chew on this
Posted by Dale Buss on October 22, 2012 02:23 PM
As global economic bellwethers go, McDonald's sales results probably rank right up there with oil prices and consumer-confidence measures. So its shareholders, analysts and executives aren't exactly lovin' it when the company reports lackluster results, as it did for the third quarter.
The fast-food leader reported weaker-than-expected earnings for the period as it battled a weak global economy and accommodated more budget-minded consumers from Europe to China. Both sales and profits fell during the quarter, a rarity for McDonald's.
Of course, McDonald's results aren't directly synonymous with the status of the world's appetite for quick fare. The stronger dollar hurt international sales too. Also, competitors in many markets have been upping their game lately, including both Burger King and Wendy's in the United States, and the new strains from rivals also are reflected in McDonald's results.Continue reading...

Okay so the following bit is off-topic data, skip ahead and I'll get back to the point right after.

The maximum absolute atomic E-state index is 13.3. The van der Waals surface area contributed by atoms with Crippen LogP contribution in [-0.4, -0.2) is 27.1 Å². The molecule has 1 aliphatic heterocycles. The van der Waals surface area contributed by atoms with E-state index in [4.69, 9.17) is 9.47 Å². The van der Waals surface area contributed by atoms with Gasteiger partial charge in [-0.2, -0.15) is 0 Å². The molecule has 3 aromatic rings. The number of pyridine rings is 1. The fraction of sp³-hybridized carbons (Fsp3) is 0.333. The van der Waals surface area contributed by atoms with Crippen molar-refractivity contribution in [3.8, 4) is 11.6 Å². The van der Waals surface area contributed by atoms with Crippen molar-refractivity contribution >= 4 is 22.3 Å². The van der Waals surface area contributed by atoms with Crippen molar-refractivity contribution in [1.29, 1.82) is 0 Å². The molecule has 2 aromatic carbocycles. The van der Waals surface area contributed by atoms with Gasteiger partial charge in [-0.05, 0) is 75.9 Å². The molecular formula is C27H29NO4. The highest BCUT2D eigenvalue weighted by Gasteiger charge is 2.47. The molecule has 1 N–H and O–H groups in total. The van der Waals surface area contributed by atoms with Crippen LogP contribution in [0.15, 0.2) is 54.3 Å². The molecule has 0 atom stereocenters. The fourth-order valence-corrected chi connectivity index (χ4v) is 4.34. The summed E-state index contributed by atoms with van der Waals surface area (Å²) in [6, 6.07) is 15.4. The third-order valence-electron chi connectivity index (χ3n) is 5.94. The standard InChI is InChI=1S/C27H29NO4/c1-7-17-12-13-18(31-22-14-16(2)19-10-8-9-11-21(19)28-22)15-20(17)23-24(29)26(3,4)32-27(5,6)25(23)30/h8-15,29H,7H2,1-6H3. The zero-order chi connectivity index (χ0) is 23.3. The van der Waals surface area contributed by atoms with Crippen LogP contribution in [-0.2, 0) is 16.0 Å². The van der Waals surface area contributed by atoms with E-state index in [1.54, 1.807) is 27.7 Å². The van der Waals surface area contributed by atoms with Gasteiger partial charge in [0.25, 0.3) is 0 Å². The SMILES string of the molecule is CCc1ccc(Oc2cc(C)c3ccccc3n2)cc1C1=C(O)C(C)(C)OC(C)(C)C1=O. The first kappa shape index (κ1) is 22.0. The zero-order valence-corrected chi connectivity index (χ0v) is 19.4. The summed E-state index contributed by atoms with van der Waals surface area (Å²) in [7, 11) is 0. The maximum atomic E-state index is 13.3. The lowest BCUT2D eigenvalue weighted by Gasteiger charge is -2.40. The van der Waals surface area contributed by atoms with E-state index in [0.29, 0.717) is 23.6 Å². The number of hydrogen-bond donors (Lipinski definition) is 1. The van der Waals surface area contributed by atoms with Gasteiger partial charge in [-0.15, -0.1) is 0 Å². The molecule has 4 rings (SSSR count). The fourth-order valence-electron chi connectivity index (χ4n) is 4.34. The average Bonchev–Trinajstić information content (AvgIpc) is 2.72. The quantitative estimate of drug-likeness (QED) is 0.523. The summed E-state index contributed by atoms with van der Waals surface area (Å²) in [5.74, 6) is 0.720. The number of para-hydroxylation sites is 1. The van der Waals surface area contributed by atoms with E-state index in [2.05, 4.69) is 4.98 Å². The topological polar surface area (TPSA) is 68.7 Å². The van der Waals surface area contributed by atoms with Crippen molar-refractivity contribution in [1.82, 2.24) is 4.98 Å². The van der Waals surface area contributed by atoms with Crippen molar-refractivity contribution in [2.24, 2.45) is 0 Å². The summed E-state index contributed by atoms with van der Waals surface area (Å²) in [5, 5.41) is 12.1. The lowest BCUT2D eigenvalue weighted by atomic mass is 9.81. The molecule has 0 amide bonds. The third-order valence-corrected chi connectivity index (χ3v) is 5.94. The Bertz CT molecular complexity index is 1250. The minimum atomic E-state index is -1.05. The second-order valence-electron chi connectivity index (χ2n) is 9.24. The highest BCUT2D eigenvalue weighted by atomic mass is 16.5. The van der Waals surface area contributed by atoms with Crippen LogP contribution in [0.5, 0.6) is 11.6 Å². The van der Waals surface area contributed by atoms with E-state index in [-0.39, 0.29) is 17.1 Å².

Posted by Dale Buss on October 15, 2012 04:02 PM
Ford has taken some arrows as the auto industry's social-media-marketing leader, most notably around a staged press conference in Sept. 2011 that was pushed out on social media. But for the most part, the automaker's social aggressiveness has helped it conquer new territory. Becoming an acknowledged trailblazer in the arena also has helped Ford sidestep potential problems that can attend companies if they get too far out on social-media limbs.
"Ford being well-respected ... in the social space, has given us an added level of credibility and it has given us a legion of fans who actually act as our eyes and ears and who can flag stuff for us," Scott Monty, Ford's director of social media, told Business Insider. People are "looking out for our best interests and will say, you know, 'You guys might want to take a look at this.'" Including, evidently, the company's CEO.Continue reading...